…additional tips for saving energy at the office and at home

Manfred Efinger,
Vice President, Administration and Financial Affairs of TU Darmstadt

Changing the habits of approximately 30,000 members and associates of TU Darmstadt is just the beginning resulting in change far beyond TU Darmstadt. Let us start today!

Picture: Felipe Fernandes

Help and support for your home

Did you know…?

… that the city of Darmstadt (opens in new tab) sponsors small and large photovoltaic systems for private households and businesses?

… that you can borrow power meters at the Verbraucherzentrale Hessen (opens in new tab) (Hessian consumer advice centre) to measure how much electricity your household appliances consume? In addition, you can consult with them for advice.

… that you can receive initial advice free of charge as an owner of residential buildings in Darmstadt? For more information, go to Modernisierungskonvoi 2022 (opens in new tab).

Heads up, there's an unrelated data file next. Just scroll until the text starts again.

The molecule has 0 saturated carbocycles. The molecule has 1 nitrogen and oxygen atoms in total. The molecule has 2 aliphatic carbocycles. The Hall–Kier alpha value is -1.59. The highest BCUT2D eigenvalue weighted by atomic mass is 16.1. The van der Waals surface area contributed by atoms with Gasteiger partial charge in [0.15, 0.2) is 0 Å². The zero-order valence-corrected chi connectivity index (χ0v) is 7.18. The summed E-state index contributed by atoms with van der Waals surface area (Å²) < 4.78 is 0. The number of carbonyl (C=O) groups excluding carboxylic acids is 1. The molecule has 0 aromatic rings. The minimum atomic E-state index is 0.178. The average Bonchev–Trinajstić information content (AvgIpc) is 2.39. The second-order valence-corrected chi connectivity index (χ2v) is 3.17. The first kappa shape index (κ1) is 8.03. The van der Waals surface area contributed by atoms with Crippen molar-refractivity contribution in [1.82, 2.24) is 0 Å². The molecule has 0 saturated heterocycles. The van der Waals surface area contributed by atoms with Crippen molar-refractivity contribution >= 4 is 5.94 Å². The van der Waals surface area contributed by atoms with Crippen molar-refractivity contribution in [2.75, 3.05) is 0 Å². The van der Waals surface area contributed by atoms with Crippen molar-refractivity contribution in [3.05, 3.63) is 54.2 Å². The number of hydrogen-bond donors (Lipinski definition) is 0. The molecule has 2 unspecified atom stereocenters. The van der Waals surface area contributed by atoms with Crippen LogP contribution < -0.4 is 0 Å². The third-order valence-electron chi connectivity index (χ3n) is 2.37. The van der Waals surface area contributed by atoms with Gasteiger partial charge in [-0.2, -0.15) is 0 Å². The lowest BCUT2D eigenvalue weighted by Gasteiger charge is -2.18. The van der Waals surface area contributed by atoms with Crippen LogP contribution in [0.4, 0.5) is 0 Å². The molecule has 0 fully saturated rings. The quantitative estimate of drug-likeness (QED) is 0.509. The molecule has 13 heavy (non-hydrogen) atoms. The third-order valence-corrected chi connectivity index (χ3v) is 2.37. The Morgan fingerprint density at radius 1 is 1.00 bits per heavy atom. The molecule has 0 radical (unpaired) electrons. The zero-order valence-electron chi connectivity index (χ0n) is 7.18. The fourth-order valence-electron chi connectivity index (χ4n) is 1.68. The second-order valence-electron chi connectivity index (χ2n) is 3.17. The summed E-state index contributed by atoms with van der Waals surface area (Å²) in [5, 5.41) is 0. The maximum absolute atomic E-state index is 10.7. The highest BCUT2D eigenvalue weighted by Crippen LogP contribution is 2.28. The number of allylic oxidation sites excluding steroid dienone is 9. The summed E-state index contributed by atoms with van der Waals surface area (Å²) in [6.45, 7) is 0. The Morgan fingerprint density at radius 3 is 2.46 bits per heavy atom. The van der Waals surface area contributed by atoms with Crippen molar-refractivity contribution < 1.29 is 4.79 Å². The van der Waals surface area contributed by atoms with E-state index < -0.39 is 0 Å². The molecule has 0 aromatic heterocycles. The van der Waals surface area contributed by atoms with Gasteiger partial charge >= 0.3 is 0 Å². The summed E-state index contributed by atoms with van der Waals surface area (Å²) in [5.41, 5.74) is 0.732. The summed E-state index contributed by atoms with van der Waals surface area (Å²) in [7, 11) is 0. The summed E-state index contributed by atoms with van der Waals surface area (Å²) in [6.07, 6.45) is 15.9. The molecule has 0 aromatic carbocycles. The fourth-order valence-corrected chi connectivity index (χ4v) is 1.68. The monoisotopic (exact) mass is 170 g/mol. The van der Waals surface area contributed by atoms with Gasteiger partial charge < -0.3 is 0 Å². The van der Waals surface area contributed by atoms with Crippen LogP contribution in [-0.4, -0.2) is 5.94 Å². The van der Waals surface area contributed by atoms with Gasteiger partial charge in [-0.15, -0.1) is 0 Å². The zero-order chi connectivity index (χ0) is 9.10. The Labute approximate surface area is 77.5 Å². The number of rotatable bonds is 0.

TU Darmstadt takes action – a choice of projects

For a climate-conscious and intelligent handling of existing resources, TU Darmstadt has been breaking new ground over the past few years. The beginnings of a large-scale use of rainwater at the Campus Lichtwiese actually date back as far as 1993. We present three projects for an economic and ecologically sound campus management that are already part of everyday life at TU Darmstadt.

Together we take even more action

In the Sustainable Development Compass, the dynamic sustainability report of TU Darmstadt, you can find many other exciting projects and activities under this heading in the “Science” and “Operations” fields of activity.

Go to the “Science” and “Operations” fields of activity. (opens in new tab)

* Calculation example “Joining in – my contribution.”

Laptop/PC 65 Wh, second screen 20 Wh; consumption per cup of coffee = 14,3 W (EnBW (opens in new tab)); 180 working days, 1 h lunch break